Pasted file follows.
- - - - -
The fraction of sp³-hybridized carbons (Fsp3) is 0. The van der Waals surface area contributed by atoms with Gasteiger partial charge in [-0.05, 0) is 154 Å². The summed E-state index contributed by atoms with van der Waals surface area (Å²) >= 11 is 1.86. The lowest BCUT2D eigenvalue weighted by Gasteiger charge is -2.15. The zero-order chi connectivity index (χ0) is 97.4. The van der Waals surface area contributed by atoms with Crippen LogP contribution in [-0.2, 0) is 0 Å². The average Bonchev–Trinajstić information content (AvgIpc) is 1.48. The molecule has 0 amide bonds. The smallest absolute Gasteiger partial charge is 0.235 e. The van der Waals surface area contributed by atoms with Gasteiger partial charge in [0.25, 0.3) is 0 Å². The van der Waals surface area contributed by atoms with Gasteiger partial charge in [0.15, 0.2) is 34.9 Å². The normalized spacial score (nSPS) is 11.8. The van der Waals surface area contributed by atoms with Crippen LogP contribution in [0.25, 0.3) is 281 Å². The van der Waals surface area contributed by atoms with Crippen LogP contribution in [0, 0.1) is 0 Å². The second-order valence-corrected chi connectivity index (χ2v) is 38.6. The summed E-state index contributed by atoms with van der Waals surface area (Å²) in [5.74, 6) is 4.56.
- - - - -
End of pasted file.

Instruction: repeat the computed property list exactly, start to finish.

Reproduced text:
The fraction of sp³-hybridized carbons (Fsp3) is 0. The van der Waals surface area contributed by atoms with Gasteiger partial charge in [-0.05, 0) is 154 Å². The summed E-state index contributed by atoms with van der Waals surface area (Å²) >= 11 is 1.86. The lowest BCUT2D eigenvalue weighted by Gasteiger charge is -2.15. The zero-order chi connectivity index (χ0) is 97.4. The van der Waals surface area contributed by atoms with Crippen LogP contribution in [-0.2, 0) is 0 Å². The average Bonchev–Trinajstić information content (AvgIpc) is 1.48. The molecule has 0 amide bonds. The smallest absolute Gasteiger partial charge is 0.235 e. The van der Waals surface area contributed by atoms with Gasteiger partial charge in [0.25, 0.3) is 0 Å². The van der Waals surface area contributed by atoms with Gasteiger partial charge in [0.15, 0.2) is 34.9 Å². The normalized spacial score (nSPS) is 11.8. The van der Waals surface area contributed by atoms with Crippen LogP contribution in [0.25, 0.3) is 281 Å². The van der Waals surface area contributed by atoms with Crippen LogP contribution in [0, 0.1) is 0 Å². The second-order valence-corrected chi connectivity index (χ2v) is 38.6. The summed E-state index contributed by atoms with van der Waals surface area (Å²) in [5.74, 6) is 4.56.